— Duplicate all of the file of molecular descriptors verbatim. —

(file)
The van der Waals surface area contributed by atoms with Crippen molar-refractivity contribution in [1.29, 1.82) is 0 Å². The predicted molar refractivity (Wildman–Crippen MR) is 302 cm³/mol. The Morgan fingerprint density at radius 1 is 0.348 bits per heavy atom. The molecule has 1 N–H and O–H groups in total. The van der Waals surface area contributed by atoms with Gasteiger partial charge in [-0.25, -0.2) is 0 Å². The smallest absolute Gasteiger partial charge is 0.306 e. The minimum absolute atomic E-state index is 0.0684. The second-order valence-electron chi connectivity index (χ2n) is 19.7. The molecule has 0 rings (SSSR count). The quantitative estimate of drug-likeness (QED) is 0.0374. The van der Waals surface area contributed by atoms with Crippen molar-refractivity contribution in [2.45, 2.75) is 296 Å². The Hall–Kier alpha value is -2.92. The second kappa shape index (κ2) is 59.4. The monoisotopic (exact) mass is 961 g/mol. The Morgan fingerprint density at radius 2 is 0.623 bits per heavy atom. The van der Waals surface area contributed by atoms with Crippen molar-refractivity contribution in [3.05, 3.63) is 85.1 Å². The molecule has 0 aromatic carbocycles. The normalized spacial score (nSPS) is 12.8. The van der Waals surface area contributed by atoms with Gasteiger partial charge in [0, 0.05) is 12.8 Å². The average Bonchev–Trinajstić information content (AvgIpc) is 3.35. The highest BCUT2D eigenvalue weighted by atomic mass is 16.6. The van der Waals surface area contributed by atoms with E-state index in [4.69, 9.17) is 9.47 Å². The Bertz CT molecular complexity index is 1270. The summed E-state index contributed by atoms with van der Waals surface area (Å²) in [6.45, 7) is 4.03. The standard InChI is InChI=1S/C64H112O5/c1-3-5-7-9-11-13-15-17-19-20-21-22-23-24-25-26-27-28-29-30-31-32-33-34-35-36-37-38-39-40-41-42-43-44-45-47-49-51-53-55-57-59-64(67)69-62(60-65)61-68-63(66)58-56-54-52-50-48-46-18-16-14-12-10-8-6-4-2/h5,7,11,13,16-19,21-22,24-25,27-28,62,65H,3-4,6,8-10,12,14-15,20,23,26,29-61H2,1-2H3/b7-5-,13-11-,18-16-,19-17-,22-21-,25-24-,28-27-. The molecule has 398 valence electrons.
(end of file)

The van der Waals surface area contributed by atoms with Crippen molar-refractivity contribution in [1.29, 1.82) is 0 Å². The predicted molar refractivity (Wildman–Crippen MR) is 302 cm³/mol. The Morgan fingerprint density at radius 1 is 0.348 bits per heavy atom. The molecule has 1 N–H and O–H groups in total. The van der Waals surface area contributed by atoms with Gasteiger partial charge in [-0.25, -0.2) is 0 Å². The smallest absolute Gasteiger partial charge is 0.306 e. The minimum absolute atomic E-state index is 0.0684. The second-order valence-electron chi connectivity index (χ2n) is 19.7. The molecule has 0 rings (SSSR count). The quantitative estimate of drug-likeness (QED) is 0.0374. The van der Waals surface area contributed by atoms with Crippen molar-refractivity contribution in [2.45, 2.75) is 296 Å². The Hall–Kier alpha value is -2.92. The second kappa shape index (κ2) is 59.4. The monoisotopic (exact) mass is 961 g/mol. The Morgan fingerprint density at radius 2 is 0.623 bits per heavy atom. The van der Waals surface area contributed by atoms with Crippen molar-refractivity contribution in [3.05, 3.63) is 85.1 Å². The molecule has 0 aromatic carbocycles. The normalized spacial score (nSPS) is 12.8. The van der Waals surface area contributed by atoms with Gasteiger partial charge in [0, 0.05) is 12.8 Å². The average Bonchev–Trinajstić information content (AvgIpc) is 3.35. The highest BCUT2D eigenvalue weighted by atomic mass is 16.6. The van der Waals surface area contributed by atoms with E-state index in [4.69, 9.17) is 9.47 Å². The Bertz CT molecular complexity index is 1270. The summed E-state index contributed by atoms with van der Waals surface area (Å²) in [6.45, 7) is 4.03. The standard InChI is InChI=1S/C64H112O5/c1-3-5-7-9-11-13-15-17-19-20-21-22-23-24-25-26-27-28-29-30-31-32-33-34-35-36-37-38-39-40-41-42-43-44-45-47-49-51-53-55-57-59-64(67)69-62(60-65)61-68-63(66)58-56-54-52-50-48-46-18-16-14-12-10-8-6-4-2/h5,7,11,13,16-19,21-22,24-25,27-28,62,65H,3-4,6,8-10,12,14-15,20,23,26,29-61H2,1-2H3/b7-5-,13-11-,18-16-,19-17-,22-21-,25-24-,28-27-. The molecule has 398 valence electrons.